We Connect Now is dedicated to uniting people interested in rights and issues affecting people with disabilities, with particular emphasis on college students and access to higher education and employment issues.  We Connect Now aims to help college students with disabilities to succeed in their studies by getting the information and support they need, both through resources, links, blogs latest news, studying existing laws and regulation and through personal contacts. Through this website people can also share and read other people’s stories as a source of support and comfort.

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  • Working and SSDI Benefits

    This consumer education article details the requirements for how much you can work and still maintain SSDI (Social Security Disability Income) benefits. The article also provides additional consumer education sheets on working and eligibility for Social Security Disability.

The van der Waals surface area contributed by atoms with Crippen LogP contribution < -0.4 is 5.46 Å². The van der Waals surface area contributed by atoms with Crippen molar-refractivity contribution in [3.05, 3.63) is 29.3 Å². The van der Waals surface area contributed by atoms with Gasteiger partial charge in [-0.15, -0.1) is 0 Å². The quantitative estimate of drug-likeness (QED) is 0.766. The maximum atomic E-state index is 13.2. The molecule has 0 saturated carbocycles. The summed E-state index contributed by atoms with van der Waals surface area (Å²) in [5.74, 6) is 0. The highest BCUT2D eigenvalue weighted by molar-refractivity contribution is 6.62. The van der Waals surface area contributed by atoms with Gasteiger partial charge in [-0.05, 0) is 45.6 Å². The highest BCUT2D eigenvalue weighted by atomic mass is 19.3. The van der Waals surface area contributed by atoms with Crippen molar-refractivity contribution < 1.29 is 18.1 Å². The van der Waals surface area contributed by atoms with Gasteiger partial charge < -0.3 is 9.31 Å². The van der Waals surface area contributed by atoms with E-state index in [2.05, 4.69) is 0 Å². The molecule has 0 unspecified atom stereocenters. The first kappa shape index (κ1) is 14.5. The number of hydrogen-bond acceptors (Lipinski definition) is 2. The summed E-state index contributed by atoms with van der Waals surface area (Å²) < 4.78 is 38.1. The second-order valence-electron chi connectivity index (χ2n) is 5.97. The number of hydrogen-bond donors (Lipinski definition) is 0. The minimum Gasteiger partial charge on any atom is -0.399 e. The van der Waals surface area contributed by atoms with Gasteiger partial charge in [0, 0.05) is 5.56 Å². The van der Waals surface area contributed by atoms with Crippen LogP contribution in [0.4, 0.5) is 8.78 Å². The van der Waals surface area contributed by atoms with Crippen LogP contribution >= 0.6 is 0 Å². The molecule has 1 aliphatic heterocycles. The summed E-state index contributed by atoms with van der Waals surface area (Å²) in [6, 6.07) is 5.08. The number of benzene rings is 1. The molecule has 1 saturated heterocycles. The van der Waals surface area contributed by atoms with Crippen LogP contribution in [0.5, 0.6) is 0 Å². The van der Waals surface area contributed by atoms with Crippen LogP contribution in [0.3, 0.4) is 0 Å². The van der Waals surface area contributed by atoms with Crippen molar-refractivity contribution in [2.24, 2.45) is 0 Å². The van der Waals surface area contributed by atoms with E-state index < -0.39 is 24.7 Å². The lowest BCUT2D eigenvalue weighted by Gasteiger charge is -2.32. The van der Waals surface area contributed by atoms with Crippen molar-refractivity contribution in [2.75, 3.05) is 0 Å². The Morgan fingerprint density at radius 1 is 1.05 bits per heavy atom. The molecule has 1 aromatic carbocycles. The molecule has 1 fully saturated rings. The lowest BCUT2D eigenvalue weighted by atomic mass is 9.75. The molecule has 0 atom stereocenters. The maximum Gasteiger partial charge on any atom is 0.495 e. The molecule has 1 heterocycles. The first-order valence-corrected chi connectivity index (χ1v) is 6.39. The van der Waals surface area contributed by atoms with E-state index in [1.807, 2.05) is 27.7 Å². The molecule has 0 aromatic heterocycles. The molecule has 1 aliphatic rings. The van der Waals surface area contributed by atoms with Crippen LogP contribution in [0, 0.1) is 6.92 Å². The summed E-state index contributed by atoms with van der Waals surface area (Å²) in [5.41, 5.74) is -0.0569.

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  • Wounded Warrior Project

    The Wounded Warrior Project (WWP) began when several veterans and friends, moved by stories of the first wounded service members returning home from Afghanistan and Iraq, took action to help others in need. What started as a program to provide comfort items to wounded service members has grown into a complete rehabilitative effort to assist warriors as they recover and transition back to civilian life. If you are a veteran injured after 9/11/01, select Programs.  Here you can learn about WWPO’s programs, which are uniquely structured and designed to nurture the mind and body, and encourage economic empowerment and engagement. Under each of these program areas, Wounded Warrior Project (WWP) offers a variety of programs to meet a range of needs.